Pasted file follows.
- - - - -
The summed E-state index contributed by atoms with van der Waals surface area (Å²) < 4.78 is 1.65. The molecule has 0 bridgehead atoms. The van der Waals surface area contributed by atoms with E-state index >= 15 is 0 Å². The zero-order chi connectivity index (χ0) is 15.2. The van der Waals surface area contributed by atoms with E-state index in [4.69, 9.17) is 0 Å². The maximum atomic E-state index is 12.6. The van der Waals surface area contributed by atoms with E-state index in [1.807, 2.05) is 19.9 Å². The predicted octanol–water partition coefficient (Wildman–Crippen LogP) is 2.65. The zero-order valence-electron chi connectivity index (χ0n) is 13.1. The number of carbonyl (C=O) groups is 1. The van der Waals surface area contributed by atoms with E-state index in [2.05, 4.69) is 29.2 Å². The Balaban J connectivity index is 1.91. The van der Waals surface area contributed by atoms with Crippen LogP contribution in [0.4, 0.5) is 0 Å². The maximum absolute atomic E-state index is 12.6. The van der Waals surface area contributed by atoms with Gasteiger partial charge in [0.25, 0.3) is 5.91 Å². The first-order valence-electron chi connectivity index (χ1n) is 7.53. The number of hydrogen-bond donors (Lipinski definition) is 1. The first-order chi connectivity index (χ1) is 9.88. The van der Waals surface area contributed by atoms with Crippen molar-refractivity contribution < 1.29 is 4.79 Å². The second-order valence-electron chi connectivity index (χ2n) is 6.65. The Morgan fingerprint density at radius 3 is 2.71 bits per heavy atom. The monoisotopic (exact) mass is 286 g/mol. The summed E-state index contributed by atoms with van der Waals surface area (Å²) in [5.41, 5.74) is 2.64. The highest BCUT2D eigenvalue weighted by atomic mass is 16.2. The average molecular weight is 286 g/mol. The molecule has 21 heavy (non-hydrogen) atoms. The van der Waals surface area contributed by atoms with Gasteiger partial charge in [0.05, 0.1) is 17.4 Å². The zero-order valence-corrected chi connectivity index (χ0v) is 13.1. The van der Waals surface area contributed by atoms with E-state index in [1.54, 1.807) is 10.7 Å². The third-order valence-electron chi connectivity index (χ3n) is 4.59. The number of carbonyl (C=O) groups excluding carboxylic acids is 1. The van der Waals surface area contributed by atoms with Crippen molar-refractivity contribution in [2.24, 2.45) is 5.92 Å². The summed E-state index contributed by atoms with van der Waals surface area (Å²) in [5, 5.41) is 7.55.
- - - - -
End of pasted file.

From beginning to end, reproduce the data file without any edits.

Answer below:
The summed E-state index contributed by atoms with van der Waals surface area (Å²) < 4.78 is 1.65. The molecule has 0 bridgehead atoms. The van der Waals surface area contributed by atoms with E-state index >= 15 is 0 Å². The zero-order chi connectivity index (χ0) is 15.2. The van der Waals surface area contributed by atoms with E-state index in [4.69, 9.17) is 0 Å². The maximum atomic E-state index is 12.6. The van der Waals surface area contributed by atoms with E-state index in [1.807, 2.05) is 19.9 Å². The predicted octanol–water partition coefficient (Wildman–Crippen LogP) is 2.65. The zero-order valence-electron chi connectivity index (χ0n) is 13.1. The number of carbonyl (C=O) groups is 1. The van der Waals surface area contributed by atoms with E-state index in [2.05, 4.69) is 29.2 Å². The Balaban J connectivity index is 1.91. The van der Waals surface area contributed by atoms with Crippen LogP contribution in [0.4, 0.5) is 0 Å². The maximum absolute atomic E-state index is 12.6. The van der Waals surface area contributed by atoms with Gasteiger partial charge in [0.25, 0.3) is 5.91 Å². The first-order valence-electron chi connectivity index (χ1n) is 7.53. The number of hydrogen-bond donors (Lipinski definition) is 1. The first-order chi connectivity index (χ1) is 9.88. The van der Waals surface area contributed by atoms with Crippen molar-refractivity contribution < 1.29 is 4.79 Å². The second-order valence-electron chi connectivity index (χ2n) is 6.65. The Morgan fingerprint density at radius 3 is 2.71 bits per heavy atom. The monoisotopic (exact) mass is 286 g/mol. The summed E-state index contributed by atoms with van der Waals surface area (Å²) in [5.41, 5.74) is 2.64. The highest BCUT2D eigenvalue weighted by atomic mass is 16.2. The average molecular weight is 286 g/mol. The molecule has 21 heavy (non-hydrogen) atoms. The van der Waals surface area contributed by atoms with Gasteiger partial charge in [0.05, 0.1) is 17.4 Å². The zero-order valence-corrected chi connectivity index (χ0v) is 13.1. The van der Waals surface area contributed by atoms with E-state index in [1.54, 1.807) is 10.7 Å². The third-order valence-electron chi connectivity index (χ3n) is 4.59. The number of carbonyl (C=O) groups excluding carboxylic acids is 1. The van der Waals surface area contributed by atoms with Crippen molar-refractivity contribution in [2.24, 2.45) is 5.92 Å². The summed E-state index contributed by atoms with van der Waals surface area (Å²) in [5, 5.41) is 7.55.